Excuses Not Allowed

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Excuses Not Allowed

Tiffany ortiz

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Tiffany Ortiz

Excuses Not Allowed

              Whether you have a bad case of the flu or a terrible cold that will not go away, the State of New Jersey decided that schools should no longer accept doctor excuse notes as valid absences from school.

According to the State of New Jersey Board of Education pamphlet, New Jersey is suffering a strong case of chronic absenteeism. Chronic absenteeism is defined in New Jersey’s Every student succeeds act (ESSA) State Plan as “the percentage of a school’s students who are not present for 10 percent or more of the days that that they were in membership at a school.”

According to NJ.com, in New Jersey alone, about 31 percent of our schools reported a case of chronic absenteeism rates above 10 percent. About 3,754 students are chronically absent in grades K-12 throughout Jersey City alone throughout the school year. In all 12 districts in New jersey the total amount of chronically absent students is about 8,013 per school year.

In order to avoid this trend of absences, the Board of Education decided to eliminate reasons for students not to come to school primarily, because of absences due to illness. In the past, many schools’ policies made it possible for a student to bring a signed doctor’s note as a valid excuse note to come to school. The only difference between the policies in UACHS and other schools’ is that students are only allowed 4 absences in one marking period according to the UACHS student handbook.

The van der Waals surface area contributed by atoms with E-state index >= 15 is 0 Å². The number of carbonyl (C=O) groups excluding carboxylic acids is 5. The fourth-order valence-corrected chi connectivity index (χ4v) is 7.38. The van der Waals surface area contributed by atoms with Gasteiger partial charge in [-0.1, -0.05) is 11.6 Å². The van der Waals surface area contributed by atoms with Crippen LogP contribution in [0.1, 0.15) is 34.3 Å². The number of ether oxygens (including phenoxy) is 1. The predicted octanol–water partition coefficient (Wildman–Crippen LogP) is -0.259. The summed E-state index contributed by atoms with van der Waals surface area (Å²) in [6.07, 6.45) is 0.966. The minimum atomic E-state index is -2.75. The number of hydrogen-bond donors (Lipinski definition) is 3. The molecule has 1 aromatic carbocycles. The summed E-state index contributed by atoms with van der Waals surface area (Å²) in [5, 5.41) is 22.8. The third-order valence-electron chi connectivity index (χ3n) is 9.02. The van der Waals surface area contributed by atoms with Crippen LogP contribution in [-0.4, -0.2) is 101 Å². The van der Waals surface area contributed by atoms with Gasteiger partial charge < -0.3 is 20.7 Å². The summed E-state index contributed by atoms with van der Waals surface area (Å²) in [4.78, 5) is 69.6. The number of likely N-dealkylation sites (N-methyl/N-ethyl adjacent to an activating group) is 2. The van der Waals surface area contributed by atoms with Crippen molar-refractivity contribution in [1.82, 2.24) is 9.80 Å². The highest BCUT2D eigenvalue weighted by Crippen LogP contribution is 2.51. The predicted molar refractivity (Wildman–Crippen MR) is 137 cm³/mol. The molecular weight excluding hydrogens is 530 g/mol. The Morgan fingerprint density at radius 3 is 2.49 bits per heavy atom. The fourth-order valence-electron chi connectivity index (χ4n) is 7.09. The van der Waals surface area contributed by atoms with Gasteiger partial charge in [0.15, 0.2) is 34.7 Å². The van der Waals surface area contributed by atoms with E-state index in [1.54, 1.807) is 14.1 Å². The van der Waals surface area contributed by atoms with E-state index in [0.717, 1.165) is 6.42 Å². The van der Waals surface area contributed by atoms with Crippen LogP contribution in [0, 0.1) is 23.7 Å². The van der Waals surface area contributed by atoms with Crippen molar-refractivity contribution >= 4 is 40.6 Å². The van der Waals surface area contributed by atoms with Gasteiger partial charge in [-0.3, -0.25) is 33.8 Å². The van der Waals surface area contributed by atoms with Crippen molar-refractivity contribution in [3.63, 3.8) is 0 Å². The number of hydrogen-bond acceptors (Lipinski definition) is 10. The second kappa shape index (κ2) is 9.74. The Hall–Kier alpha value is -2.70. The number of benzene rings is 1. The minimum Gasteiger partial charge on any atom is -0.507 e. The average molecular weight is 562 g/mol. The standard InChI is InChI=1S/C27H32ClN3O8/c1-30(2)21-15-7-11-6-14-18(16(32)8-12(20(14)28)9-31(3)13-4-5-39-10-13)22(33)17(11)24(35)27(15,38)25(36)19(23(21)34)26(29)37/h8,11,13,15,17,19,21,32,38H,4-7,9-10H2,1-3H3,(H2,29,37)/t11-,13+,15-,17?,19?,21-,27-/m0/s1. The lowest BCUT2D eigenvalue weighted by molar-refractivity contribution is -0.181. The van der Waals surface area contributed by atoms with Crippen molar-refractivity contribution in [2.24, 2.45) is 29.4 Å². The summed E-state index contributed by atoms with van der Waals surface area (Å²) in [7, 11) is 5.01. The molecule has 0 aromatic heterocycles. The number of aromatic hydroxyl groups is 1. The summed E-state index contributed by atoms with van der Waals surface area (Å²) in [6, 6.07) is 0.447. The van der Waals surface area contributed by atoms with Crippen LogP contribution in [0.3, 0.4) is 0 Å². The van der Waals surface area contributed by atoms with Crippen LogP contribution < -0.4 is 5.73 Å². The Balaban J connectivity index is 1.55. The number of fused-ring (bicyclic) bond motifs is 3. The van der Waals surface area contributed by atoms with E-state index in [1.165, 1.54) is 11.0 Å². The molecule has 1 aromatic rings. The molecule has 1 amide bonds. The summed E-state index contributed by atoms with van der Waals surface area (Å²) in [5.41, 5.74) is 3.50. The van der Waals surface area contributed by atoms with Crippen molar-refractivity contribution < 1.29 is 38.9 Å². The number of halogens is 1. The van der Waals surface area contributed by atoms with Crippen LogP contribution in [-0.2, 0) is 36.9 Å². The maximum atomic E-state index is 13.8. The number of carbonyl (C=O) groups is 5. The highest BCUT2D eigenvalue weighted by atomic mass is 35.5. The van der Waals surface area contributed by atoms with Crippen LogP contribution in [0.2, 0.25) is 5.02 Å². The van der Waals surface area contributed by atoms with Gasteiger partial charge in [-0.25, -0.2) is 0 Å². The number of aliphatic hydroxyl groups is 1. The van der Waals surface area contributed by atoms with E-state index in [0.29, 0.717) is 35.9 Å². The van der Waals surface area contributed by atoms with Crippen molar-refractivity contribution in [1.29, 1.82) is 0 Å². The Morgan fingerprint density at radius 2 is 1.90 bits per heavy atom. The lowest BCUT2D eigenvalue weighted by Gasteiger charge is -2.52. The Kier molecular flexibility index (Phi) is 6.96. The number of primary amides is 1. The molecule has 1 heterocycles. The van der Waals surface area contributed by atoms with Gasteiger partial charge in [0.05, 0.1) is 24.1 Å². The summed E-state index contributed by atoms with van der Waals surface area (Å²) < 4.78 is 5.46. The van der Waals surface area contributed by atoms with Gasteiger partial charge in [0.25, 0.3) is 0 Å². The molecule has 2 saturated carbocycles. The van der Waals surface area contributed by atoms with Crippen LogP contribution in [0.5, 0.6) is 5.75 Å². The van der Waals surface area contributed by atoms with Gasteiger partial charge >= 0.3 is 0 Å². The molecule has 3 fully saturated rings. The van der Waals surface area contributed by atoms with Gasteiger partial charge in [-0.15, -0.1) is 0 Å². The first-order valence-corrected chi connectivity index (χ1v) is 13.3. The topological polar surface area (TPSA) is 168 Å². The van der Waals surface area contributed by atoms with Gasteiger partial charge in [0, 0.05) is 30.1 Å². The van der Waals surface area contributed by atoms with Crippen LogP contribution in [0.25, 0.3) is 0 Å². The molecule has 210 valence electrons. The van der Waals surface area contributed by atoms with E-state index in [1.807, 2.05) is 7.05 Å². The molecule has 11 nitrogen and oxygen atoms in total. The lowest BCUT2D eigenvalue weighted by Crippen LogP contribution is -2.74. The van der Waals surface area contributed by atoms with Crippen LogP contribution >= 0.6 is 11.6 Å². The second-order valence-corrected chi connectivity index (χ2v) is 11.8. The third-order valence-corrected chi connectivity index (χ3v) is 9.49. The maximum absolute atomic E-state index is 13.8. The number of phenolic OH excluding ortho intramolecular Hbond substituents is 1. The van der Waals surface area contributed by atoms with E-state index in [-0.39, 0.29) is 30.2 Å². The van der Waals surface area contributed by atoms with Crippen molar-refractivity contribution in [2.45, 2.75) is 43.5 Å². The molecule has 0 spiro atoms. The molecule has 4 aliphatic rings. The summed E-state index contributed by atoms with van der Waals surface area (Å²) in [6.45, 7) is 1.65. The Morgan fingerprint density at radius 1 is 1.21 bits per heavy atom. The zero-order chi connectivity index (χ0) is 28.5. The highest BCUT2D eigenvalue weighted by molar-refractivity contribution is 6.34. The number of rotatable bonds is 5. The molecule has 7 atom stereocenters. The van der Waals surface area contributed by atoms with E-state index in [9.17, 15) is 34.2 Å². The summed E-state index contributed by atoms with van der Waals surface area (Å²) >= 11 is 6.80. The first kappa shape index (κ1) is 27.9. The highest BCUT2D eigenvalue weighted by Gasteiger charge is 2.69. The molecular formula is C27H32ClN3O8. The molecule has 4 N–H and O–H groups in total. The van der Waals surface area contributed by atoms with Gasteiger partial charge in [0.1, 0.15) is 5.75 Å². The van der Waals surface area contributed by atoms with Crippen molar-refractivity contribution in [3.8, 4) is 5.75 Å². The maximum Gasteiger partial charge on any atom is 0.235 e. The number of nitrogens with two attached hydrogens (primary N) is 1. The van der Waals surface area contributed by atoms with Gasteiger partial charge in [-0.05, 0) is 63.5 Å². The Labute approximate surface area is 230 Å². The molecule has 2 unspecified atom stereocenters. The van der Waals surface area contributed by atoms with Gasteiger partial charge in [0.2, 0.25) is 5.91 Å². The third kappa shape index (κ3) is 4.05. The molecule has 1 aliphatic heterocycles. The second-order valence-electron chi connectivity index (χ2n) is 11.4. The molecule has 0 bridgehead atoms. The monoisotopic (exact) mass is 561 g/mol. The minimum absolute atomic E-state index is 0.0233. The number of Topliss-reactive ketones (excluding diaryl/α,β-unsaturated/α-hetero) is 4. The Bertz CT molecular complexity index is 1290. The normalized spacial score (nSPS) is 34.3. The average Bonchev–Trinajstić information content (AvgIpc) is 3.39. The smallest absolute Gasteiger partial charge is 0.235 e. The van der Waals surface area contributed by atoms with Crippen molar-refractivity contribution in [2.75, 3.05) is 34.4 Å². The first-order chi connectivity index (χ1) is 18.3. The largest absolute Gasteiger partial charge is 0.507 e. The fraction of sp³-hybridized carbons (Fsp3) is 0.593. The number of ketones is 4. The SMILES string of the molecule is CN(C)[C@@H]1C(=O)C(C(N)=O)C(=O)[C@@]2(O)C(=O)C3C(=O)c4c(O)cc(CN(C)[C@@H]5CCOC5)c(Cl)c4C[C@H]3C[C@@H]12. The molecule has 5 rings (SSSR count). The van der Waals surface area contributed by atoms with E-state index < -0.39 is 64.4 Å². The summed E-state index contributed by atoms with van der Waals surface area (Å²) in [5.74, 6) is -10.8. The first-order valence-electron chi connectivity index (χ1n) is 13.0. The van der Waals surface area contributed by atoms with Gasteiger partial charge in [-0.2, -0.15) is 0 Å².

According to NJ.gova, the only valid excused absences are for religious observances, bring your child to work day, and 3 college visits per year.

Jaime Tlatelpa, a junior here at UACHS, was not happy to hear of the news when he tried to give in an excuse note after being absent from school.

“I was mad because I go to many dentist appointments every month and it’s not my fault I have to miss school. My dentist’s office usually always has spots open on weekdays. I at least had an excuse unlike others who don’t come to school just because they don’t want to,” said Tlatelpa.

Louis Gallo, attendance officer here at UACHS, thinks that the policy is a little harsh but understands the states reasons for putting it in action and explained one of the reasons the Department of Education implemented this rule.  

“ I think it’s a bit harsh but I do understand why the Department of Education of New Jersey implemented it,  too many people were getting doctors notes from their doctors for days that they were not at their doctor and also students were forging doctor notes on a doctors stationary so there were a lot of illegitimate things going on,” said Gallo.

Although doctors notes are no longer valid, students are still expected to hand in a doctor’s note if absent due to illness.

“We still require those because we need to know that the students absences are indeed legitimate  and that they are not taken for frivolous reasons. I create a login to powerschool so that it gets filed in the nurse’s office although it does not excuse the absence unfortunately,” said Gallo.

This rule also has its exceptions depending on the reason you are missing school.

“If a student is recovering from surgery or an accident or something and it puts them out of school for more than 4 days, the student most likely is eligible for homeschooling in which case has its own regulatory attendance so with that they will not be marked absent for that,” said Gallo.

With this new policy in place, it is important for all students to attend school and not use their limited absences frivolously. Although staff members agree that the attendance policy will bring issues, they also admit that students should attend school, and be cautious of the days they miss.

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Excuses Not Allowed